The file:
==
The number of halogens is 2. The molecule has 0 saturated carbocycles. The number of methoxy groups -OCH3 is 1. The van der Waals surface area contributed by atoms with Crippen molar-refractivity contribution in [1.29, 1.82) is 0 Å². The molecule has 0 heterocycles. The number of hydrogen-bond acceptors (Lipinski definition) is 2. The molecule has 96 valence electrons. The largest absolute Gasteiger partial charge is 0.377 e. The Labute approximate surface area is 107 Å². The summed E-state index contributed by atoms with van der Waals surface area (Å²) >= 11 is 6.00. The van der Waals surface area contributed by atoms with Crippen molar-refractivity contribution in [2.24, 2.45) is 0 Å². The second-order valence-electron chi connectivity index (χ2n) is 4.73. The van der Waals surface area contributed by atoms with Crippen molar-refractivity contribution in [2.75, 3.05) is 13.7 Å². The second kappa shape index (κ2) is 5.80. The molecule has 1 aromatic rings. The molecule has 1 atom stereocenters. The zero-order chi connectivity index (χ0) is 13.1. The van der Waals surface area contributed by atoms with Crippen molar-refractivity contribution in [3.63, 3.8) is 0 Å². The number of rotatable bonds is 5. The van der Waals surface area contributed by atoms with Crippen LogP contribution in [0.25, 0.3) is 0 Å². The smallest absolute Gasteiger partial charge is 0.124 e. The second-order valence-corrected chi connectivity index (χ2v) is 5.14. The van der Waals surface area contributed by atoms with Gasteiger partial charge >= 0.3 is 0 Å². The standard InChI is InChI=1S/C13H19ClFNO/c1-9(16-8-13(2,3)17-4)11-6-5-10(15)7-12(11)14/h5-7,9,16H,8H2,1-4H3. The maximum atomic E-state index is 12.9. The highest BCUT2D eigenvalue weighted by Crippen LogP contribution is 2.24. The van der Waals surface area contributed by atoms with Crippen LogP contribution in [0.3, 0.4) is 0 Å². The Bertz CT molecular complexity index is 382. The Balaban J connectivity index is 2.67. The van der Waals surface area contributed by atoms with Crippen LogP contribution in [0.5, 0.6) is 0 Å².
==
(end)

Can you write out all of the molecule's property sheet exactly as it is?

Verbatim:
The number of halogens is 2. The molecule has 0 saturated carbocycles. The number of methoxy groups -OCH3 is 1. The van der Waals surface area contributed by atoms with Crippen molar-refractivity contribution in [1.29, 1.82) is 0 Å². The molecule has 0 heterocycles. The number of hydrogen-bond acceptors (Lipinski definition) is 2. The molecule has 96 valence electrons. The largest absolute Gasteiger partial charge is 0.377 e. The Labute approximate surface area is 107 Å². The summed E-state index contributed by atoms with van der Waals surface area (Å²) >= 11 is 6.00. The van der Waals surface area contributed by atoms with Crippen molar-refractivity contribution in [2.24, 2.45) is 0 Å². The second-order valence-electron chi connectivity index (χ2n) is 4.73. The van der Waals surface area contributed by atoms with Crippen molar-refractivity contribution in [2.75, 3.05) is 13.7 Å². The second kappa shape index (κ2) is 5.80. The molecule has 1 aromatic rings. The molecule has 1 atom stereocenters. The zero-order chi connectivity index (χ0) is 13.1. The van der Waals surface area contributed by atoms with Crippen molar-refractivity contribution in [3.63, 3.8) is 0 Å². The number of rotatable bonds is 5. The van der Waals surface area contributed by atoms with Crippen LogP contribution in [0.25, 0.3) is 0 Å². The smallest absolute Gasteiger partial charge is 0.124 e. The second-order valence-corrected chi connectivity index (χ2v) is 5.14. The van der Waals surface area contributed by atoms with Gasteiger partial charge >= 0.3 is 0 Å². The standard InChI is InChI=1S/C13H19ClFNO/c1-9(16-8-13(2,3)17-4)11-6-5-10(15)7-12(11)14/h5-7,9,16H,8H2,1-4H3. The maximum atomic E-state index is 12.9. The highest BCUT2D eigenvalue weighted by Crippen LogP contribution is 2.24. The van der Waals surface area contributed by atoms with Crippen LogP contribution in [0.3, 0.4) is 0 Å². The Bertz CT molecular complexity index is 382. The Balaban J connectivity index is 2.67. The van der Waals surface area contributed by atoms with Crippen LogP contribution in [0.5, 0.6) is 0 Å².